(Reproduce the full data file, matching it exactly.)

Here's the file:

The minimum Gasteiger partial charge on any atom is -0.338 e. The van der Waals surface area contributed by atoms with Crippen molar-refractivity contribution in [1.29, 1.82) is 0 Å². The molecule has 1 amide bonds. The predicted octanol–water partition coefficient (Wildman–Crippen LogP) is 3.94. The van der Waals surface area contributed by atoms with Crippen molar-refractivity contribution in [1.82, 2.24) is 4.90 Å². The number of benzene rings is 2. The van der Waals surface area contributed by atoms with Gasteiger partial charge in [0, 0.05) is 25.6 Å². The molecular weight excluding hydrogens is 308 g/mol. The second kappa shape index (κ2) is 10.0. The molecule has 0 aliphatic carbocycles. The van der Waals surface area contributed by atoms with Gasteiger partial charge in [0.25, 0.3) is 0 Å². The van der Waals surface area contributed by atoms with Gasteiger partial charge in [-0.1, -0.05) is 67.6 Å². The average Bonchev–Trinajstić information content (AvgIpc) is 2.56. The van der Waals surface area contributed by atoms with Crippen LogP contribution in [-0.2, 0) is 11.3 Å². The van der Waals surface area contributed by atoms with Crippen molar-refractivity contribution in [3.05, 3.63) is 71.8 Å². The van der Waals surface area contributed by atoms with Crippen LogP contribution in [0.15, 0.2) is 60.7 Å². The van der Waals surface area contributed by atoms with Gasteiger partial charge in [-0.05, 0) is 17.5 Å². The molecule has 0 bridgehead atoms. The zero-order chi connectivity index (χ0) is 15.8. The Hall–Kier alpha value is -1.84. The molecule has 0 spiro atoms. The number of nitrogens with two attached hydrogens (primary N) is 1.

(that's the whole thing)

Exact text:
The minimum Gasteiger partial charge on any atom is -0.338 e. The van der Waals surface area contributed by atoms with Crippen molar-refractivity contribution in [1.29, 1.82) is 0 Å². The molecule has 1 amide bonds. The predicted octanol–water partition coefficient (Wildman–Crippen LogP) is 3.94. The van der Waals surface area contributed by atoms with Crippen molar-refractivity contribution in [1.82, 2.24) is 4.90 Å². The number of benzene rings is 2. The van der Waals surface area contributed by atoms with Gasteiger partial charge in [0, 0.05) is 25.6 Å². The molecular weight excluding hydrogens is 308 g/mol. The second kappa shape index (κ2) is 10.0. The molecule has 0 aliphatic carbocycles. The van der Waals surface area contributed by atoms with Gasteiger partial charge in [0.25, 0.3) is 0 Å². The van der Waals surface area contributed by atoms with Gasteiger partial charge in [-0.1, -0.05) is 67.6 Å². The average Bonchev–Trinajstić information content (AvgIpc) is 2.56. The van der Waals surface area contributed by atoms with Crippen LogP contribution in [-0.2, 0) is 11.3 Å². The van der Waals surface area contributed by atoms with Crippen molar-refractivity contribution in [3.05, 3.63) is 71.8 Å². The van der Waals surface area contributed by atoms with Crippen LogP contribution in [0.15, 0.2) is 60.7 Å². The van der Waals surface area contributed by atoms with Gasteiger partial charge in [-0.05, 0) is 17.5 Å². The molecule has 0 bridgehead atoms. The zero-order chi connectivity index (χ0) is 15.8. The Hall–Kier alpha value is -1.84. The molecule has 0 spiro atoms. The number of nitrogens with two attached hydrogens (primary N) is 1.